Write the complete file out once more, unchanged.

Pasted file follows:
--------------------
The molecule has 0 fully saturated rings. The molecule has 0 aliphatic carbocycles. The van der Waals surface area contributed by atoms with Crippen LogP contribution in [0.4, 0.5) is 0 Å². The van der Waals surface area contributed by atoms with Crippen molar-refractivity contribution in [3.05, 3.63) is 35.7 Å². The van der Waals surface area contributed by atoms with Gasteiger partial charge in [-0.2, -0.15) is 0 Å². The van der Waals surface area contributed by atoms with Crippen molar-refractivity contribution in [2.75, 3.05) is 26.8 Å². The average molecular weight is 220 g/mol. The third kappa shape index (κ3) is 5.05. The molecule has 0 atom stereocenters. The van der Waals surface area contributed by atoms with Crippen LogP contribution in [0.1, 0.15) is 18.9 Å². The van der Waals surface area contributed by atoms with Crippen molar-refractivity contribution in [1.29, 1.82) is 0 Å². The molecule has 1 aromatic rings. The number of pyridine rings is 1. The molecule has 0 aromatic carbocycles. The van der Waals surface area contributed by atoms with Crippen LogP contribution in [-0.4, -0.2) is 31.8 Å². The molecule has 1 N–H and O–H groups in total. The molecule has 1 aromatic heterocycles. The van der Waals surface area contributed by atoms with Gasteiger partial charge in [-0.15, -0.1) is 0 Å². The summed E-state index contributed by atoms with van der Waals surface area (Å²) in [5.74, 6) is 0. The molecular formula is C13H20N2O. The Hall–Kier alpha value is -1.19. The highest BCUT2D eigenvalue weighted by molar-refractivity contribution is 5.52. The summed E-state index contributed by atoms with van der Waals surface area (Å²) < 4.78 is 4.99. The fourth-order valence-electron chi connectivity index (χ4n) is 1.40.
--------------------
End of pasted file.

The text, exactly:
The molecule has 0 fully saturated rings. The molecule has 0 aliphatic carbocycles. The van der Waals surface area contributed by atoms with Crippen LogP contribution in [0.4, 0.5) is 0 Å². The van der Waals surface area contributed by atoms with Crippen molar-refractivity contribution in [3.05, 3.63) is 35.7 Å². The van der Waals surface area contributed by atoms with Gasteiger partial charge in [-0.2, -0.15) is 0 Å². The van der Waals surface area contributed by atoms with Crippen molar-refractivity contribution in [2.75, 3.05) is 26.8 Å². The average molecular weight is 220 g/mol. The third kappa shape index (κ3) is 5.05. The molecule has 0 atom stereocenters. The van der Waals surface area contributed by atoms with Crippen LogP contribution in [0.1, 0.15) is 18.9 Å². The van der Waals surface area contributed by atoms with Crippen molar-refractivity contribution in [1.29, 1.82) is 0 Å². The molecule has 1 aromatic rings. The number of pyridine rings is 1. The molecule has 0 aromatic carbocycles. The van der Waals surface area contributed by atoms with Crippen LogP contribution in [-0.4, -0.2) is 31.8 Å². The molecule has 1 N–H and O–H groups in total. The molecule has 1 aromatic heterocycles. The van der Waals surface area contributed by atoms with Gasteiger partial charge in [-0.15, -0.1) is 0 Å². The summed E-state index contributed by atoms with van der Waals surface area (Å²) in [5.74, 6) is 0. The molecular formula is C13H20N2O. The Hall–Kier alpha value is -1.19. The highest BCUT2D eigenvalue weighted by molar-refractivity contribution is 5.52. The summed E-state index contributed by atoms with van der Waals surface area (Å²) < 4.78 is 4.99. The fourth-order valence-electron chi connectivity index (χ4n) is 1.40.